We want to make sure that the display is developed from photos and personal items which reflect individuals’ experiences of migration.

This display is inspired by the ‘Journeys to Cheshire’ oral histories collection, which was recorded some 10 years ago and features interviews with migrants to Cheshire. If you have images, documents, or items related to any of the following themes, we would love to see them, scan them, and potentially include them in the display:

  • The emotions of travelling to Cheshire
  • The feeling of first arriving in a new country
  • Food that reminds you of home or makes you feel at home
  • Clothing and how it can help you feel connected to, or divided from, a community.
  • Weather and surroundings
  • The feeling of belonging both to Cheshire and another place.

If you have digital photos: 

Please email them to, along with a message about what or who is in the picture, when it was taken, and why it is important to you. You will receive a digital copy of a permission form, which will allow us to use your images as part of the display.

If you have physical photos: 

Please drop them off at the Unity Centre reception. There is a permission form which you will be asked to sign, and on which you can write the details of the picture(s)- for example, when and where it was taken, what is in it, and who is pictured.

If you don’t have any pictures but you would still like to help:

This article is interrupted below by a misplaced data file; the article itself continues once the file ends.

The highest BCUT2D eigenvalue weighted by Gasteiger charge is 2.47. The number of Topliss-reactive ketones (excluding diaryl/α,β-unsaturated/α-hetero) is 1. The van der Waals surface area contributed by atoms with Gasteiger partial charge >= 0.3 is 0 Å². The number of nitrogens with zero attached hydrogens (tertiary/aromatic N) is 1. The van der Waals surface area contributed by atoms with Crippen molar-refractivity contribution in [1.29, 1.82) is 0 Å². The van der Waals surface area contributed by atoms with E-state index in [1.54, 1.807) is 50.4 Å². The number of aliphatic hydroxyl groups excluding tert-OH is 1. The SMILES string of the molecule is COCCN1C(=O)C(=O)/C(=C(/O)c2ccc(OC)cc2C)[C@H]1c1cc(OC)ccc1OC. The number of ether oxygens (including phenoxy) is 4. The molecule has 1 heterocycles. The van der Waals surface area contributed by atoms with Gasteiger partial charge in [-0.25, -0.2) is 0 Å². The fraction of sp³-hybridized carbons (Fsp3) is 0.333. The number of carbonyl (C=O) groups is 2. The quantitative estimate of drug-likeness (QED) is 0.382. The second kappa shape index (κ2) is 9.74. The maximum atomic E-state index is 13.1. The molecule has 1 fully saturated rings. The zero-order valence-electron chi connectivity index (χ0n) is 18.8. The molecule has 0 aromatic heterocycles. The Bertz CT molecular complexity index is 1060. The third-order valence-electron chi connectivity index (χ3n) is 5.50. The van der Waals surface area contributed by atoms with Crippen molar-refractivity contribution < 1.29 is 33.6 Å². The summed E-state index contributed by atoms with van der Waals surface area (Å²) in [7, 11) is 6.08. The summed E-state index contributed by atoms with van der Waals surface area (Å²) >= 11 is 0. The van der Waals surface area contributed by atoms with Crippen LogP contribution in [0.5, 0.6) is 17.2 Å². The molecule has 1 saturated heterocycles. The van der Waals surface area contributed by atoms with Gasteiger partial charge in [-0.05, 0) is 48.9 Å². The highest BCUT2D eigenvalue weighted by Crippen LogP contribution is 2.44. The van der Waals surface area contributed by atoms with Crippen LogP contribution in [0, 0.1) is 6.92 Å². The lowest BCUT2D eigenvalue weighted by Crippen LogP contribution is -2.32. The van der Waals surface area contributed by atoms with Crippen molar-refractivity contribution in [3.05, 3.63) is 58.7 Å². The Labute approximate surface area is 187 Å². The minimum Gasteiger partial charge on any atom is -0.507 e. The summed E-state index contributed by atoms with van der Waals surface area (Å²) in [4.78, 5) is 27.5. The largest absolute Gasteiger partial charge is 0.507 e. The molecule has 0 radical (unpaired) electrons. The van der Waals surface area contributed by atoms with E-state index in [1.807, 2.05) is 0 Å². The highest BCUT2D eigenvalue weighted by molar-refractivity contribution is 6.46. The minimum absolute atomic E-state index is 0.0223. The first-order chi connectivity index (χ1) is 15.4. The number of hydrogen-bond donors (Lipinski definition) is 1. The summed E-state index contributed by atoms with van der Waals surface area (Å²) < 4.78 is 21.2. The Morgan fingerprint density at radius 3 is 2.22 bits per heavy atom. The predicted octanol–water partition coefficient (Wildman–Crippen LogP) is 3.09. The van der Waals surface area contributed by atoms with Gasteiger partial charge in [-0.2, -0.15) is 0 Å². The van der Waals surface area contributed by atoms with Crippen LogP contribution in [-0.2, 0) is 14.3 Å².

Please feel free to write something about one or more of these topics, or you can even share a document or object with us. Get in touch to arrange how.

If you know someone who may be interested in sharing a picture or photo with us:

Please feel free to either send them the link to this blog post, Daniel’s email address, or the flyer included on this page.

If you would more information about the project, the photo display, or how your data will be handled, please get in touch- we’d love to hear from you!

Wednesday 6 October 2021

Chester's Delightful River Dee!

Have you tried our Talking Tour of Chester? It’s a self-guided walking tour of interesting parts of the city, made from oral histories recorded around 40 years ago. It features local people’s memories of events like the famous Chester Regatta, and the opening of the landmark Queen’s Park suspension bridge - but Cheshire Archives and Local Studies holds a huge amount of material on all aspects of the River Dee, going back centuries.

Lost trades

People have made their living on the river, not only from boat hire that still runs today, but in lost trades such as traditional salmon fishing. These photographs from c.1900 and 1969 show the nets that used to be seen along the banks, and fishermen hauling in their catch.

There also used to be mills along the banks of the Dee, with some only demolished within living memory. This image from 1905 shows ‘The Dee Bridge, Castle and Mills’ and is taken from a photo album by Frank Simpson. He was an authority on the history of Chester and an amateur photographer whose work is held at Cheshire Record Office (not just his photography but also sketches, manuscripts and diaries of local events).


Tragedy on the Dee

Going back even further, we know that people used to use the river for washing. This coroner’s inquest report from 1679 describes the sad death of Mary Alson, a spinster who was swept away and drowned whilst washing clothes in the Dee.